Segregated bus lines, the racist chants of Israeli youth and public opinion that favors the transfer of minorities from the state are eminently newsworthy topics, but the newspaper shows little interest in informing readers of such things. The Times would have us believe that Israelis are the victims—but not the perpetrators—of ethnic violence, and it gives short shrift to news that fails to support this script.
When Israeli Prime Minister Benjamin Netanyahu played the race card in a final attempt to get out the vote last month, it displayed to all the world how such bigoted rhetoric has deep appeal in Israeli society: The effort was successful and swept him to yet another term as head of state.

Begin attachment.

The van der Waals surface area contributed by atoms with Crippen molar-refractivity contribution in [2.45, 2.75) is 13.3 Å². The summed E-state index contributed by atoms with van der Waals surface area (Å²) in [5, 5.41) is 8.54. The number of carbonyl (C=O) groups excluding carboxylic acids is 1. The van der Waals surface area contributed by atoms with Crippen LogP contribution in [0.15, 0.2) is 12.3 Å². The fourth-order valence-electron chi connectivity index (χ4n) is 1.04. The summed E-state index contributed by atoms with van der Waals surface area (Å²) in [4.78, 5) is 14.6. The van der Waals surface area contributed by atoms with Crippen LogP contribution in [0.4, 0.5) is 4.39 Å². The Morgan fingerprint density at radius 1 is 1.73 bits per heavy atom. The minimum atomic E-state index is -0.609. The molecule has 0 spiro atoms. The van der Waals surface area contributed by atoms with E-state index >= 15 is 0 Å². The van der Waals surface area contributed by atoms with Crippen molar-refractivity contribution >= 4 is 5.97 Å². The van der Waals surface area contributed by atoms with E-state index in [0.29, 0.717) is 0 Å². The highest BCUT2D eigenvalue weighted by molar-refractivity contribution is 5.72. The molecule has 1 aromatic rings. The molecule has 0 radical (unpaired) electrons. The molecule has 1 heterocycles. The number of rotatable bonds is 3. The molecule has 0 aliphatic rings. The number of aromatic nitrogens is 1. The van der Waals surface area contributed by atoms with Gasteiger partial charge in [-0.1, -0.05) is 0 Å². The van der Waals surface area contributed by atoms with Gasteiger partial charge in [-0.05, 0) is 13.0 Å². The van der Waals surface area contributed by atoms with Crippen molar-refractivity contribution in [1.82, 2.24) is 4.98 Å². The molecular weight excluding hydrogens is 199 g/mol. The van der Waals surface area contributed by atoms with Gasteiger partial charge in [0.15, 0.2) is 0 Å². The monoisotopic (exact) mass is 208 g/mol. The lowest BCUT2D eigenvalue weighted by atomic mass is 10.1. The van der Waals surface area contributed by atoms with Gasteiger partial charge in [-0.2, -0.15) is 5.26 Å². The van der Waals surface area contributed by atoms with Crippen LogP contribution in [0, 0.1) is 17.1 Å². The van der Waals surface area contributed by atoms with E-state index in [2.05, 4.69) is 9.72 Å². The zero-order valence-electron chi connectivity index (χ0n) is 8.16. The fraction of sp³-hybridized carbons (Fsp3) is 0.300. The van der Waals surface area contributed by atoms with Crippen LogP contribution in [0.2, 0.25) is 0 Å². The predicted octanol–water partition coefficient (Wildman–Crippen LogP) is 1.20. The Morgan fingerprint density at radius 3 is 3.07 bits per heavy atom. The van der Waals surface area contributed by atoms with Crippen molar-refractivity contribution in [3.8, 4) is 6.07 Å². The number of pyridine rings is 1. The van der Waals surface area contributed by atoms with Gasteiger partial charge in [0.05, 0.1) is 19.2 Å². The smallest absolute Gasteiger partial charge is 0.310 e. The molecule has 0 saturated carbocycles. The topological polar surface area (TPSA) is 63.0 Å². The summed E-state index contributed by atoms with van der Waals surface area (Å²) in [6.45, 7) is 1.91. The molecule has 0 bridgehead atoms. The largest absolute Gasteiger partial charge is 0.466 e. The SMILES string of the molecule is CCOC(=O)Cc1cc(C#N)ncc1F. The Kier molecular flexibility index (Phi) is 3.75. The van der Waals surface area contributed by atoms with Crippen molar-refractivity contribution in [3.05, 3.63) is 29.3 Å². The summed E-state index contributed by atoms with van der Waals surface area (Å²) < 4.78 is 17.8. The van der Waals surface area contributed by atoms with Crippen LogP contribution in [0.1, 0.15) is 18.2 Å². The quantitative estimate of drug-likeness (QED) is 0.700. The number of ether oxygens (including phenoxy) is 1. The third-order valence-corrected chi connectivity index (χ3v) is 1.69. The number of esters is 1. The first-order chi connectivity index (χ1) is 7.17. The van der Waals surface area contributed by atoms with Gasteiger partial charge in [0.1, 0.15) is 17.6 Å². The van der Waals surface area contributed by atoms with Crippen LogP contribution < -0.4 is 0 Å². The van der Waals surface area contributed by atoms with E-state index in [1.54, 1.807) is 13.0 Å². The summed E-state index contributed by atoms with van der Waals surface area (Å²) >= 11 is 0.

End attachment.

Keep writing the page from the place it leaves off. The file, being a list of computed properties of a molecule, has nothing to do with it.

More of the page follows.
As voters were going to the polls, he said on Israeli television that Palestinian citizens of the state (“Arabs” in Israeli terms) were “streaming in droves to the polling stations” and “right-wing rule [was] in danger.” At the time, surveys showed his rival Isaac Herzog leading, but the final tally gave Netanyahu a decisive victory.
Here we have a topic worthy of inquiry: How is it possible that the leader of a democracy can make such an openly racist appeal to voters? And what is it in Israeli society that responds to this kind of incitement?
The New York Times
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